3. The use of only a single “F” word & we don’t mean Filet, Fry or even Fricassee. To put it delicately, Julie did not find that “representative.”
Chef Eric Kopelow, who is a CIA graduate and oversees the work of 100 cooks and 20 bakers at Universal Studios, gave a good interview about cooking for 25,000 people from a 48,000 square foot kitchen. They have some monster equipment, like this Soup Cauldron, the size of a jacuzzi.
Some of the highlights include that they go through 2,100 pounds of chicken a day, 300 gallons of salad dressing a week, and 750,000 pounds of watermelon a year. Also I didn’t know that food sales generate about 17% of Theme Park Revenues and are on the rise (according to a 2008 estimate by the International Association of Amusement Parks and Attractions). At Universal, Kopelow throws in gourmet touches like making pizza with house made sausage, for example. He tells the times that he tests at least one new item a week. It is an art to scale a single dish so that it can be made to feed 500.
To learn more about scaling, and recipe creation in general, sign up to join Smart Kitchen when we launch in the Fall of 2010.
Always Running, Marie Jackson stops to speak with a Customer
*Note the children’s beach buckets in Marie’s hands. The Flaky Tart makes a great kids’ cake that looks like it just came from the beach with a full load of sand, but is really carrying a sweet surprise.
– Interview –
Marie Jackson of The Flaky Tart in Atlantic Highlands, NJ, an outstanding pastry chef, offered to answer a few questions for our members about baking and baking as a career.
Smart Kitchen: What is the biggest lesson you have learned about baking since starting The Flaky Tart?
Marie Jackson: The biggest lesson is that as much as baking is a science it is also an art that requires mastery. So even though you should read cookbooks or watch baking on TV, or take as many classes as you can, nothing beats experience. Having said that though, in order to master the skills you need to have them in the first place. So what I’ve also learned is to find great teachers and learn from them, whether it is a favorite cookbook author (Rose Berenbaum, Carol Walters, Nancy Silverton) or a favorite teacher (Ciril Hitz). You have to find someone you trust and then do the work over and over and over and over, you get the point, to get there.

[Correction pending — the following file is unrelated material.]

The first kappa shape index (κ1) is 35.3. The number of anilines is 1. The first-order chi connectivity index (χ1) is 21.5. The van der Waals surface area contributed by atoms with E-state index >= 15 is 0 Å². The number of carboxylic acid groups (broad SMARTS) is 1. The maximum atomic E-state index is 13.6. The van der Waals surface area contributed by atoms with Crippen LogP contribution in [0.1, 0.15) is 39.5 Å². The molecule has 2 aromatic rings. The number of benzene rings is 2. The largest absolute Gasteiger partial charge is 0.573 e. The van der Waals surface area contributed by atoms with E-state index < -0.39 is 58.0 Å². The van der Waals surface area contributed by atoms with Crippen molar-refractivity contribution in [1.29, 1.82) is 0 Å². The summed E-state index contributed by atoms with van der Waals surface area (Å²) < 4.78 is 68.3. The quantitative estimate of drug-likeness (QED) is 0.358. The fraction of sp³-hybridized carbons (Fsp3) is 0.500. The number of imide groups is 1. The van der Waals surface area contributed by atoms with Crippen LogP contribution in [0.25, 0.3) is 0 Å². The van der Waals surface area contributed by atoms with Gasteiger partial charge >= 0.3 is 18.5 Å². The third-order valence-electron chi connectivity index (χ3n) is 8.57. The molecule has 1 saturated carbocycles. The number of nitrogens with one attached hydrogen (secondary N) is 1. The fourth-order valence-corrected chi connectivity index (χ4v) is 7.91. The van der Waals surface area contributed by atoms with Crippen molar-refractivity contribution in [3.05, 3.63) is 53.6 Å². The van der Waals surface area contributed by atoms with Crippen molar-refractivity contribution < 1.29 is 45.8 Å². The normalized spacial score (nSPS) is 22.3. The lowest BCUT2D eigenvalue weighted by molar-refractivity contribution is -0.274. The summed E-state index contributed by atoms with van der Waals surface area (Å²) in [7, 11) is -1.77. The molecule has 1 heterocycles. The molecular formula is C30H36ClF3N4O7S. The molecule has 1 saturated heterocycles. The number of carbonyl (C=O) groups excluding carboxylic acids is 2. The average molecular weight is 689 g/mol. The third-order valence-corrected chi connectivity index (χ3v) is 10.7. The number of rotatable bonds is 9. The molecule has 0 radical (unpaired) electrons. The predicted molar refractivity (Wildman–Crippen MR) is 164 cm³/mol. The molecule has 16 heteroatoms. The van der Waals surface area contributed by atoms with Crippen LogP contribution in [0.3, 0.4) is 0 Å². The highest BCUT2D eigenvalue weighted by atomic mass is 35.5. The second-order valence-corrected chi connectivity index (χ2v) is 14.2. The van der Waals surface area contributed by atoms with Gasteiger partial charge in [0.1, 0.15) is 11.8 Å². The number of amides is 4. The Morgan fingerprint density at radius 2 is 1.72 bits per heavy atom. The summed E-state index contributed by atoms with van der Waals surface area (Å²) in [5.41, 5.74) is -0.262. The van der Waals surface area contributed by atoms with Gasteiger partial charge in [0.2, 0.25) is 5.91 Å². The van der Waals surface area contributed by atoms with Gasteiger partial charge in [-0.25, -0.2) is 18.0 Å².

Smart Kitchen: What is the biggest lesson you have learned about going from an enthusiast baker to an acclaimed commercial baker?
Marie Jackson: The biggest lesson is that they are two completely different animals. Baking at home is fun, relaxing and rewarding. You need to be precise and skillful but you also can relax and play. Mistakes are sometimes just as yummy.
What you need to be a commercial baker, beside skill and stamina, is bells of steel (a slight edit). In a business, things are constantly going wrong, walk-in refrigerators die overnight when you have special orders inside, though the fans keep running when the compressor dies, so your walk-in may hit a steamy 80 degrees while you are sleeping; dishwashers don’t show up on holiday weekends when every bowl it the place is dirty by 5 am; huge, expensive batches of product get miss-scaled by interns, customers show up for orders you’ve never heard of because somebody screwed up the order; and the baby shower for 85 is in 2 hours and on and on. But you have to “stay calm and carry on” because you have to fix it. Being a commercial baker is for the few and the brave.
Smart Kitchen: Do you have any tips for bakers just starting out?
Marie Jackson: Go to the most fabulous place you know where they are doing work you love and beg (on your hands and knees if necessary) to intern with them. Wash dishes, hull strawberries, clean the gunk off their chef clogs if they want you to- whatever- but get into a great kitchen and learn from the best.
Smart Kitchen: Where did you get your initial baking interest and initial baking skills?